This project investigates how behavioural economics can inform the design of “norm-based” environmental policies and “behaviourally robust” markets for ecosystem services. This work is part of a broader effort of a project that seeks to identify areas where behavioural economics can have the greatest impact on environmental policy design. Forthcoming: Tackling Environmental Problems with the Help of Behavioural Insights (May 2017).
The CCXG is a group of government delegates and experts from OECD and other industrialised countries. Its aim is to promote dialogue on and enhance understanding of technical issues in the international climate change negotiations. Summaries and presentations of the Global Forum on the Environment and Climate Change held in March 2017 are now available; new reports now online.
This work consists of a series of spatially explicit empirical analyses of the relationships between land use patterns, socioeconomic outcomes, environmental pressures, and the use of specific policy instruments. Our latest report "Multi-objective local environmental simulator (MOLES 1.0): Model specification, algorithm design and policy applications".
A ground-breaking OECD survey offers insights to policy-makers on the factors that influence household behaviour towards the environment. It provides answers to the key question: How can the impact of policies encouraging greener behaviour be heightened? It also provides a deeper understanding of behavioural responses to measures and how these may differ across households and regions.
Save the date: The 2017 GGSD Forum will focus on “Greening the Ocean Economy” by exploring how the ocean-based industries and policies can help preserve and sustain marine and ocean resources and ecosystems while also obtaining economic development; and will take place on 21-22 November 2017 at the OECD conference Centre in Paris, France.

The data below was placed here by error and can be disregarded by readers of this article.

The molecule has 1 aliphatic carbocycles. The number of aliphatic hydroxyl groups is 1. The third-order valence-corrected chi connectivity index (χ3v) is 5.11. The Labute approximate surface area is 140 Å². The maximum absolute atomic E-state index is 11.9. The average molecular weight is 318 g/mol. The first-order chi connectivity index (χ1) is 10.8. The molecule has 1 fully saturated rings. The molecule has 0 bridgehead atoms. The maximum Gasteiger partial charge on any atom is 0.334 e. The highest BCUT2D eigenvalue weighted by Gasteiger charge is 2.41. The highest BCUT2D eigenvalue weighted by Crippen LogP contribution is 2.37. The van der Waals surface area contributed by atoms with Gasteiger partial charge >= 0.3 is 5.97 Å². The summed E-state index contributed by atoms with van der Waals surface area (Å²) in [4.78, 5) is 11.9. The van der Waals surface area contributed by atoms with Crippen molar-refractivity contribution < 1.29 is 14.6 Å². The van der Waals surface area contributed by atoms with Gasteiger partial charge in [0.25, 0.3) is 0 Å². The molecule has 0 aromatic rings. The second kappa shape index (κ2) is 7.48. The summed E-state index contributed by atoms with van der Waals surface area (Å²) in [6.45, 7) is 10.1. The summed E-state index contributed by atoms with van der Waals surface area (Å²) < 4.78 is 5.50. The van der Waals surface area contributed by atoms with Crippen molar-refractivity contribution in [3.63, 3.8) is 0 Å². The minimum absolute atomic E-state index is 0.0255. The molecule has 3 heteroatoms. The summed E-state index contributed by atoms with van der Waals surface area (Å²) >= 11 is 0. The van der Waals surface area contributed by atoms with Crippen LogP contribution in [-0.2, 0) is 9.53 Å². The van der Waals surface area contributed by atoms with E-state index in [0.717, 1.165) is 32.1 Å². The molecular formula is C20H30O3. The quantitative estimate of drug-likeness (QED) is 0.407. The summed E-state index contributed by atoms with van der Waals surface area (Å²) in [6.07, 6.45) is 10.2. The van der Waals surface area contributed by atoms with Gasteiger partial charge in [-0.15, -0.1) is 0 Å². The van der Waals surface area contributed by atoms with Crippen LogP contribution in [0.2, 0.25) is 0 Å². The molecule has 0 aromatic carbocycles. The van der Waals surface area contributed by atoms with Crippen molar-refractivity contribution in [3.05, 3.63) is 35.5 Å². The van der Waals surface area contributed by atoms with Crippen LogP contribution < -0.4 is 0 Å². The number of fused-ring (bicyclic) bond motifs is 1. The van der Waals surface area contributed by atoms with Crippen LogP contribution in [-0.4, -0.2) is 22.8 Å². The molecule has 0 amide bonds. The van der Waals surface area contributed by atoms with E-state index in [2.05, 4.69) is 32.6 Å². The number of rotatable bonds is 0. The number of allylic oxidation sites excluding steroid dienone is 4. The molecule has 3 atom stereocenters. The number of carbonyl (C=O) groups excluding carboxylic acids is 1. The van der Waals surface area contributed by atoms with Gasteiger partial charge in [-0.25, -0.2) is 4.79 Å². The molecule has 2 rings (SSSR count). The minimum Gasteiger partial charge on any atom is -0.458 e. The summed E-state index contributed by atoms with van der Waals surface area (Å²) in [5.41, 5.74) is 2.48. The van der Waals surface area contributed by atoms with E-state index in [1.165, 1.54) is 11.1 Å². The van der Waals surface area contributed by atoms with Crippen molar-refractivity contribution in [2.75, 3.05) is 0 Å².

To leverage the impact of relatively limited public resources, over a dozen national and sub-national governments have created public green investment banks (GIBs) and GIB-like entities.
There are now 45 Adherents to the 2009 OECD Declaration on Green Growth. Georgia has joined Costa Rica, Colombia, Croatia, Kazakhstan, Latvia, Lithuania, Morocco, Peru, Tunisia, as well as OECD members in having adhered to the Declaration.
A broader use of environmental taxation or emission trading systems would be one of the most efficient and effective ways of promoting green growth.
OECD defines EPR as an environmental policy approach in which a producer's responsibility for a product is extended to the post-consumer stage of a product's life cycle.
An efficient transport sector is important for economic development and for the wellbeing of people. However, transport activities can generate various negative environmental impacts. The OECD has carried out several studies to identify instruments and other approaches for reconciling transport and environmental policies.